But it is, obviously, a balancing act.  The danger of varying the tone too much is that it can cause a noticeable inconsistency that will throw the audience out of the narrative.  Swinging wildly back and forth between styles is akin to daring your audience to hold on, as going irreverent one minute and melodramatic the next doesn’t mesh – it’s one single piece of work, and flipping the tone seemingly randomly will break any unity and feel like randomly hammered together scenes – this can work if that’s what you’re going for, but not many people are, and it will still have this affect on the audience.

If you can play this balancing act well, you can really use it to accentuate beats of the script.  Juxtaposition is a very powerful tool when used properly, and good horror comedies are a great example – balancing the security-induced feeling that comes of connecting with someone through laughter, with the fear that comes from watching that same character get brutally murdered, first connects you to the character, and then provides an even stronger reaction when your sense of security is broken.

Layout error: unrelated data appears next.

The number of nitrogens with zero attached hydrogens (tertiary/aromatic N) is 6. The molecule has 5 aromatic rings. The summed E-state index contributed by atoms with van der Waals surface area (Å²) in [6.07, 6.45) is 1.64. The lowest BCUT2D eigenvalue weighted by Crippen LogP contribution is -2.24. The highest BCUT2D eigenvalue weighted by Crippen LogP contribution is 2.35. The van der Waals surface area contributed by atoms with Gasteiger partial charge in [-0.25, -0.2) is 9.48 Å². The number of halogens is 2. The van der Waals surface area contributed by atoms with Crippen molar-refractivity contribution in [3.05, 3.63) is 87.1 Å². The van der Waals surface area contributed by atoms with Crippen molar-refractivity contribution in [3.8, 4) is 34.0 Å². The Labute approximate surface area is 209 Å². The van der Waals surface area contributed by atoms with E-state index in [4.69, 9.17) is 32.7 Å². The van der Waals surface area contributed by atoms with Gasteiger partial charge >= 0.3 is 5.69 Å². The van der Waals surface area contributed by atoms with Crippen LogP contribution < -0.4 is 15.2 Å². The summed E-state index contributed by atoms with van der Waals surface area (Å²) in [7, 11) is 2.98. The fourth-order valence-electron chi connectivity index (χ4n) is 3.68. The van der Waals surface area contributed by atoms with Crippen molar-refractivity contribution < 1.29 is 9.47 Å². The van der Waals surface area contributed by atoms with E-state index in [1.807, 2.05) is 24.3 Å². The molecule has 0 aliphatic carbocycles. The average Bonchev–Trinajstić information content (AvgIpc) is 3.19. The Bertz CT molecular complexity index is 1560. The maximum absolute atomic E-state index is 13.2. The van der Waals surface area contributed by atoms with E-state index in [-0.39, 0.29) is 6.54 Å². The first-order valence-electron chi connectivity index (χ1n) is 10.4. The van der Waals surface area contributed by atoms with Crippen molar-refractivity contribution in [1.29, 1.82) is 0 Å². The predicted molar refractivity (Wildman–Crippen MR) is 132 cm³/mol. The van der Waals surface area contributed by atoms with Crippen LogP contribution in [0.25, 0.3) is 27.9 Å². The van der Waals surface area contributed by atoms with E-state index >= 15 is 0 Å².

I’m going to stop there, as I feel this is the main point to talk about with tone – it is integral in keeping consistency and unity to your script, but is something that you can play around with to your benefit.  How far you go and how you play with it are your decision, just remember that it is a balancing act.

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Starting to get quite abstract now.  Having covered the tangible sections earlier in the week, and finishing up with structure yesterday, today is going to be all about theme.  In my opinion, theme is the anchor for your script.  Like structure, but from a narrative point of view, the theme can provide unity for your script.